Circumnavigate The Globe with the The C-17 Globemaster III

Circumnavigate The Globe with the The C-17 Globemaster III

Circumnavigate The Globe with the The C-17 Globemaster III

Air servicemen from across the world will recognize the sight of the C-17 Globemaster III making its way across the sky. From performing airlifts to medical evacuations, this stalwart still contributes as much to air force operations across the world as it did when it was officially launched in the 1990s.
 
So what’s the secret to the C-17’s success?
 
C-17 Globemaster III Origins and Development

Plans for the C-17 first surfaced during the 1970s as the U.S. Air Force began to look at replacing the C-130 Hercules tactical cargo aircraft which had served them so well.
 
But by 1980, the need to shift some the workload burden off the aging C-141 Starlifter and the C-5 Galaxy planes increased the urgency to find a transport plane that could perform multiple roles.
 
In 1981 the contract was awarded to McDonell Douglas (which merged with Boeing in 1997) to develop and produce the C-17. However, due to a series of governmental and testing delays, the first C-17 wasn’t declared operational until January of 1995.
 
One of the biggest issues surrounding the development of the C-17 was repeated failures in the load testing stage. The first failure occurred in October 1992. The wings failed at 128% of the designed limit load, failing to meet the 150% requirement. Both wings buckled rear to the front and failures occurred in stringers, spars and ribs.
 
After some $100 million was invested into redesigning the wing structure, they failed a second test in September 1993, this time at 145%. However, a later review found the test was incorrectly undertaken and that C-17 was in fact in accordance with the 150% requirement. 
 
C-17 Globemaster III Specifications

The C-17 differs quite significantly from the C-130 Hercules it was supposed to replace. We say “supposed” because there are still hundreds of C-130 variants still in operation today.
 
The length of the Globemaster III is 174 feet (53m), which is almost double the 97 feet the Hercules comes in at. The wingspan is also larger at 169 feet, which is 37 feet longer than its closely-related counterpart.
 
Perhaps the most noticeable difference between the two is in the engines. The C-17 uses Pratt and Whitney turbofans as opposed the iconic turboprops associated with the Hercules aircraft.
 
For cargo operations the Globemaster III operates a crew of just three, comprised of: pilot, co-pilot, and loadmaster. The maximum payload for this aircraft is 170,900 pounds and it has a maximum takeoff weight of just under 600,000 pounds.
 
The range of the C-17 is as much as 2,400 nautical miles (2,800 on later variants) and it cruises at a speed of 450 knots (830k m/h).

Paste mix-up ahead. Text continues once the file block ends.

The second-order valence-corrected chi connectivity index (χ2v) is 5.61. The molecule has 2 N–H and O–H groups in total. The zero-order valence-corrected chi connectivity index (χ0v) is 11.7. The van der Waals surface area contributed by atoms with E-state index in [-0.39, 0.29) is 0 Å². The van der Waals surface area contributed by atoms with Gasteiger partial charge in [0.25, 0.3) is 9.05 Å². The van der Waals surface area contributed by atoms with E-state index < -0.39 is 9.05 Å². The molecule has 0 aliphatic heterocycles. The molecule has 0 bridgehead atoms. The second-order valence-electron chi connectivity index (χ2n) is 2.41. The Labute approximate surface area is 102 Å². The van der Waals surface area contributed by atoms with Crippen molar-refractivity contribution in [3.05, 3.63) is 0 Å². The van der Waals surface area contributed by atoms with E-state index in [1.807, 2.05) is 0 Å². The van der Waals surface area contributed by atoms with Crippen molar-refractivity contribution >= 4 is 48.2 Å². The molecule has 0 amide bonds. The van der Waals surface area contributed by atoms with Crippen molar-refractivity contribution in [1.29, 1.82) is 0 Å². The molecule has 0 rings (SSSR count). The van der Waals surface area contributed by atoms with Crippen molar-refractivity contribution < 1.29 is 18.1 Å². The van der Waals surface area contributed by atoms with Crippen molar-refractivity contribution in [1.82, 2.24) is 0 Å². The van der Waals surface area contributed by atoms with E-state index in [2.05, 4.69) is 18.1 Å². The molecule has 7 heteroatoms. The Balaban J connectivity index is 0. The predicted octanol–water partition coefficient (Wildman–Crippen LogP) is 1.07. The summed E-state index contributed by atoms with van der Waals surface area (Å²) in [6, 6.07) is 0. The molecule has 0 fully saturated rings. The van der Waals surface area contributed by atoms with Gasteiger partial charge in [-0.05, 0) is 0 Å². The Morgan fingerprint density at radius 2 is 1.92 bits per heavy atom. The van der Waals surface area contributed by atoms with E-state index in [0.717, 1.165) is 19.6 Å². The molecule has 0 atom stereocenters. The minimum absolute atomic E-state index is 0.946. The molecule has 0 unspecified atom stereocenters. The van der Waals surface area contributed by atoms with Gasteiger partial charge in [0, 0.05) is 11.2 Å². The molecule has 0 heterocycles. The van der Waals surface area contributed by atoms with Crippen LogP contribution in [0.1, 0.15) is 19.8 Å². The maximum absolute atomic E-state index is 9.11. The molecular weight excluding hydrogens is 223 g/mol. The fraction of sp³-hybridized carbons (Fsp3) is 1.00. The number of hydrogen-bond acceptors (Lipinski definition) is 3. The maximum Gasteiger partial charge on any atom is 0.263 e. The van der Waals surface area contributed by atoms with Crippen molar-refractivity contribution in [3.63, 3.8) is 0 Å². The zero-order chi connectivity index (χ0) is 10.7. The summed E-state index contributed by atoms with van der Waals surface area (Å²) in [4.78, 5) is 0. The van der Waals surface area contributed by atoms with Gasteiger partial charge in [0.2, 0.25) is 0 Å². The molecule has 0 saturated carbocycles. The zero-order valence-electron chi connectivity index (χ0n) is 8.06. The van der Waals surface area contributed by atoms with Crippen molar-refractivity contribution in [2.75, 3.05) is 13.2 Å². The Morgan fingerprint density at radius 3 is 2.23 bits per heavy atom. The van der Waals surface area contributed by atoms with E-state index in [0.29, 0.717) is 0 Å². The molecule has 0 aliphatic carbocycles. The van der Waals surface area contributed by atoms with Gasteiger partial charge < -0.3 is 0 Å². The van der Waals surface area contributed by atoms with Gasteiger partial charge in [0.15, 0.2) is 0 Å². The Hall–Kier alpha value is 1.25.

Service History

The C-17 first saw action in the late 1990s during the Kosovo War, specifically during Operation Allied Force, a NATO campaign against Yugoslav forces. The C-17 flew half of all the strategic airlift missions during the conflict, with the aircraft praised for its flexibility.
 
Subsequently, the C-17 undertook its first paratrooper mission during the invasion of Iraq in March 2003. 1,000 U.S. service members were parachuted into the Kurdish-controlled area of northern Iraq during Operation Northern Delay.
 
After its first successfully completed paratrooper mission, the C-17 continued to play a crucial role throughout the conflicts in this region that spanned both the 2000s and early 2010s. The C-17 achieved particular distinction during Operation Enduring Freedom in Afghanistan and Operation Iraqi Freedom in Iraq.
 
More recently, C-17s were instrumental to the humanitarian relief efforts in the aftermath of the 2010 Haiti earthquake. The Globemaster III also holds the current distinction of transporting Presidential vehicles (including the Presidential Limousine) when he travels to foreign countries. 
 
During the course of its military service, the C-17 has broken an impressive 22 payload records.
 
Pay Tribute to One of the Greatest Transportation Planes of All Time

With the C-17 Globemaster III set to be phased out in the 2030s, this is your chance to get your hands on a unique homage to what is one of the most-loved cargo planes of all time. You could also add to your transportation fleet with the C-130 Hercules or its sister aircraft the KC-130(J)
 
Whatever you decide, this aircraft is certain to brighten up any room and evoke the scenes of the many operations undertaken in the deserts of Iraq and Afghanistan.
 
So what are you waiting for?
 
With a 100% money-back guarantee and lightning fast shipping, there’s nothing to lose by getting your hands on your very own C-17 Globemaster III lamp today!

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